Global Contact Center Industry Meets COVID-19 Challenge with Remote Work, Automation, AI
ISG Provider Lens™ report finds providers with digital capabilities, including cloud platforms, held strong advantage when responding to sudden changes in call volumes
The global effects of the COVID-19 pandemic have forced contact centers to quickly change the way they operate and sharpened interest in new technologies to address shifts in demand and consumer behavior, according to a new report published by Information Services Group, a leading global technology research and advisory firm.
The 2020 ISG Provider Lens™ Contact Center – Customer Experience Services global report found lockdowns triggered by the pandemic drove call volumes sharply higher in some industries but down in others, while at the same time forcing providers to adopt work-at-home arrangements virtually overnight. As more consumers turned to non-voice digital channels, companies embraced cloud platforms and artificial intelligence (AI) to better provide a scalable omnichannel experience.
“Companies are still adapting to the effects of lockdowns on work models and communication,” said Jan Erik Aase, director and global leader, ISG Provider Lens Research. “In a disruptive time like this, enterprises need to deliver the best customer experience, with more personalization, to preserve brand loyalty. Enterprises that use technology to deliver a better customer experience can set themselves apart.”
The dramatic shift in buying and communication patterns among end users this year is likely to be irreversible, ISG says. With wait times and call abandonment rates rising, customers of all ages are adopting digital channels such as email, social and asynchronous messaging for immediate customer service.
Interest in cloud contact centers has grown even among legacy-heavy companies, as providers already using cloud platforms adapted more quickly to remote work requirements and were better able to provide effective omnichannel experiences, ISG says. Cloud solutions today are built with a full technology stack that includes tools for better workforce management as well as analytics, AI and machine learning (ML) to enable more personalized services.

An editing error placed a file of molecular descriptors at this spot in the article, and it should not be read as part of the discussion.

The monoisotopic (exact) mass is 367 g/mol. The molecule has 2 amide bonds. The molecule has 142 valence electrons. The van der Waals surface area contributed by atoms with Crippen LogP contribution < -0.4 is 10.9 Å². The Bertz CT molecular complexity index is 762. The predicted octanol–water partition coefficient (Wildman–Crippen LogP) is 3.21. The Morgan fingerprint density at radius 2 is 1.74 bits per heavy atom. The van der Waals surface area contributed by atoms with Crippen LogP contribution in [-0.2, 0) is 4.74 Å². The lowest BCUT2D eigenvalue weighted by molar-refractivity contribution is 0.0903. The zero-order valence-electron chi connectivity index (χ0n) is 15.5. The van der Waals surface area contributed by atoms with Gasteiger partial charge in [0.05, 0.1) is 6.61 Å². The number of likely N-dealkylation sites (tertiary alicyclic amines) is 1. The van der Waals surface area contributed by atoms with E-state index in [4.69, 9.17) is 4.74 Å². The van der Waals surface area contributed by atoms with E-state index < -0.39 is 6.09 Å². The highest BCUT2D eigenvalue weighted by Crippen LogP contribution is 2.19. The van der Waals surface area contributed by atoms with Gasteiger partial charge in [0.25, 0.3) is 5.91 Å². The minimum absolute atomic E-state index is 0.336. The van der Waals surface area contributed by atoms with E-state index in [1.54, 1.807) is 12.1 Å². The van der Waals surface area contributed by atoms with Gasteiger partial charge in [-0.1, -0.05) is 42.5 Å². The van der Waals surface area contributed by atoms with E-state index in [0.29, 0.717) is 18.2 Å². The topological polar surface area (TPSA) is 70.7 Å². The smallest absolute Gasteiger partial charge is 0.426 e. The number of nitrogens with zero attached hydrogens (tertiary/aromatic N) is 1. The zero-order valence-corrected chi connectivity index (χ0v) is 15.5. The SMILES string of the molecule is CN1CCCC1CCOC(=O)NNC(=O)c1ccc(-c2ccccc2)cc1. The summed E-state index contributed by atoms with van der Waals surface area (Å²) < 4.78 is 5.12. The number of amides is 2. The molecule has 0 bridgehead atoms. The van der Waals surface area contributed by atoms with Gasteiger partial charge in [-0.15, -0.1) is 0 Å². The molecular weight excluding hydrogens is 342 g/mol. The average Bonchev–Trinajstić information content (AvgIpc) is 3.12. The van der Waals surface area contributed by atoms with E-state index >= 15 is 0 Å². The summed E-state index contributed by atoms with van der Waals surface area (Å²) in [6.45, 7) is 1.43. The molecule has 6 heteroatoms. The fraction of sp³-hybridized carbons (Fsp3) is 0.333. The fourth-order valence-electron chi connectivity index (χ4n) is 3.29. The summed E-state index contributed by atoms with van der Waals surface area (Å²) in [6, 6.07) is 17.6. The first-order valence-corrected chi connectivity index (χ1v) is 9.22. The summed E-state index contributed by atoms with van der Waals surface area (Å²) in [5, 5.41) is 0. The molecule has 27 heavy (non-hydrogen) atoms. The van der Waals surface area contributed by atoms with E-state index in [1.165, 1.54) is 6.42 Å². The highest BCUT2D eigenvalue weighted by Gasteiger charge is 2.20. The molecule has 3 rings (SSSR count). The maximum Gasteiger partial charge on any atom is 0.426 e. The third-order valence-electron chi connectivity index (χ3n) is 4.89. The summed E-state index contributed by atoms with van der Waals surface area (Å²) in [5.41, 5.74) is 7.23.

The pandemic led to a sharp spike in the use of automation, with companies turning to conversational AI or bots for basic query resolution amid the disruptions. With automation becoming a necessity, many companies plan to scale up these capabilities while giving agents more specialized skills to field complex inquiries, the report says. Advanced analytics, including more complete background information on callers, is also becoming increasingly important. AI-powered speech, text and sentiment analytics and customer behavior prediction are enabling more meaningful conversations.
While the growing use of remote work can offer providers advantages, including lower costs and a larger potential workforce, it has also brought challenges related to training, agent motivation, background noise and security. Companies are turning to facial recognition, auto screen lock, voice biometrics, VPNs and other tools to tighten the security of work-from-home and bring-your-own-device (BYOD) operations. AI will play a role in this area, too, ISG says. With advances in technologies for remote work, a healthy mix of remote and brick-and-mortar working models is expected to emerge, according to the report.
The 2020 ISG Provider Lens™ Contact Center − Customer Experience Services global report evaluates the capabilities of 22 contact center providers across two quadrants: Digital Operations and AI & Analytics.
The report names Conduent, HGS, Sitel Group, Sutherland, Teleperformance and TTEC as leaders in both quadrants. Alorica, Cognizant, Concentrix, CSS Corp and Wipro are named leaders in one quadrant. Transcom and WNS are named as Rising Stars—companies with “promising portfolios” and “high future potential” by ISG’s definition—in one quadrant each.